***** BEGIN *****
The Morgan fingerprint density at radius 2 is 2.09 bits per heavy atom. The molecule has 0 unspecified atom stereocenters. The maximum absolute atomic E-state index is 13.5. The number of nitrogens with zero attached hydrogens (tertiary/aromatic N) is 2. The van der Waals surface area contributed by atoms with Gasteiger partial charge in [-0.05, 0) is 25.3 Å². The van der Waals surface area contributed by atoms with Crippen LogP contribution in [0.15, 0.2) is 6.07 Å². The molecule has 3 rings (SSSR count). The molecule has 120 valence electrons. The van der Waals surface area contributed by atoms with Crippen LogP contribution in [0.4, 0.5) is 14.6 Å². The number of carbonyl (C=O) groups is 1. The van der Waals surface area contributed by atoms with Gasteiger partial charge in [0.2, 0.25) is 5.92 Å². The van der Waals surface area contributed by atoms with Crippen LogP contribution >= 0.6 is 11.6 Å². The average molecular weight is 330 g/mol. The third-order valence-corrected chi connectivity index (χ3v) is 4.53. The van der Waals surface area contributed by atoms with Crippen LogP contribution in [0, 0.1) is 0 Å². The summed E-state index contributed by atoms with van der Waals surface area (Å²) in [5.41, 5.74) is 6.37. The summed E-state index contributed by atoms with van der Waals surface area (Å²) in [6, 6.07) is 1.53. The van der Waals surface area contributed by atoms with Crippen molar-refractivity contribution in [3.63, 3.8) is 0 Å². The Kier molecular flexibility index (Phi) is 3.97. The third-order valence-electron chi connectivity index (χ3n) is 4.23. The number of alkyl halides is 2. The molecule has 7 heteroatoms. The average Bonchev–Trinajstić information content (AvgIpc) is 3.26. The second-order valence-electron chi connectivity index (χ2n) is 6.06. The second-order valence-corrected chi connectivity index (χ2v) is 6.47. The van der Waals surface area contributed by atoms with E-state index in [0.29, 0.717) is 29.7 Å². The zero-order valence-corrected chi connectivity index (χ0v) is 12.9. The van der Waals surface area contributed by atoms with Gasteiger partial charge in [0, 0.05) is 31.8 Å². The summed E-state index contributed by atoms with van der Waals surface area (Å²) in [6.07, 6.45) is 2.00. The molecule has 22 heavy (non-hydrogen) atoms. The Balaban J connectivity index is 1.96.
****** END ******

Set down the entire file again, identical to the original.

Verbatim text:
The Morgan fingerprint density at radius 2 is 2.09 bits per heavy atom. The molecule has 0 unspecified atom stereocenters. The maximum absolute atomic E-state index is 13.5. The number of nitrogens with zero attached hydrogens (tertiary/aromatic N) is 2. The van der Waals surface area contributed by atoms with Gasteiger partial charge in [-0.05, 0) is 25.3 Å². The van der Waals surface area contributed by atoms with Crippen LogP contribution in [0.15, 0.2) is 6.07 Å². The molecule has 3 rings (SSSR count). The molecule has 120 valence electrons. The van der Waals surface area contributed by atoms with Crippen LogP contribution in [0.4, 0.5) is 14.6 Å². The number of carbonyl (C=O) groups is 1. The van der Waals surface area contributed by atoms with Gasteiger partial charge in [0.2, 0.25) is 5.92 Å². The van der Waals surface area contributed by atoms with Crippen LogP contribution >= 0.6 is 11.6 Å². The average molecular weight is 330 g/mol. The third-order valence-corrected chi connectivity index (χ3v) is 4.53. The van der Waals surface area contributed by atoms with Crippen LogP contribution in [0, 0.1) is 0 Å². The summed E-state index contributed by atoms with van der Waals surface area (Å²) in [5.41, 5.74) is 6.37. The summed E-state index contributed by atoms with van der Waals surface area (Å²) in [6, 6.07) is 1.53. The van der Waals surface area contributed by atoms with Crippen molar-refractivity contribution in [3.63, 3.8) is 0 Å². The Kier molecular flexibility index (Phi) is 3.97. The third-order valence-electron chi connectivity index (χ3n) is 4.23. The number of alkyl halides is 2. The molecule has 7 heteroatoms. The average Bonchev–Trinajstić information content (AvgIpc) is 3.26. The second-order valence-electron chi connectivity index (χ2n) is 6.06. The second-order valence-corrected chi connectivity index (χ2v) is 6.47. The van der Waals surface area contributed by atoms with E-state index in [0.29, 0.717) is 29.7 Å². The zero-order valence-corrected chi connectivity index (χ0v) is 12.9. The van der Waals surface area contributed by atoms with Gasteiger partial charge in [0, 0.05) is 31.8 Å². The summed E-state index contributed by atoms with van der Waals surface area (Å²) in [6.07, 6.45) is 2.00. The molecule has 22 heavy (non-hydrogen) atoms. The Balaban J connectivity index is 1.96.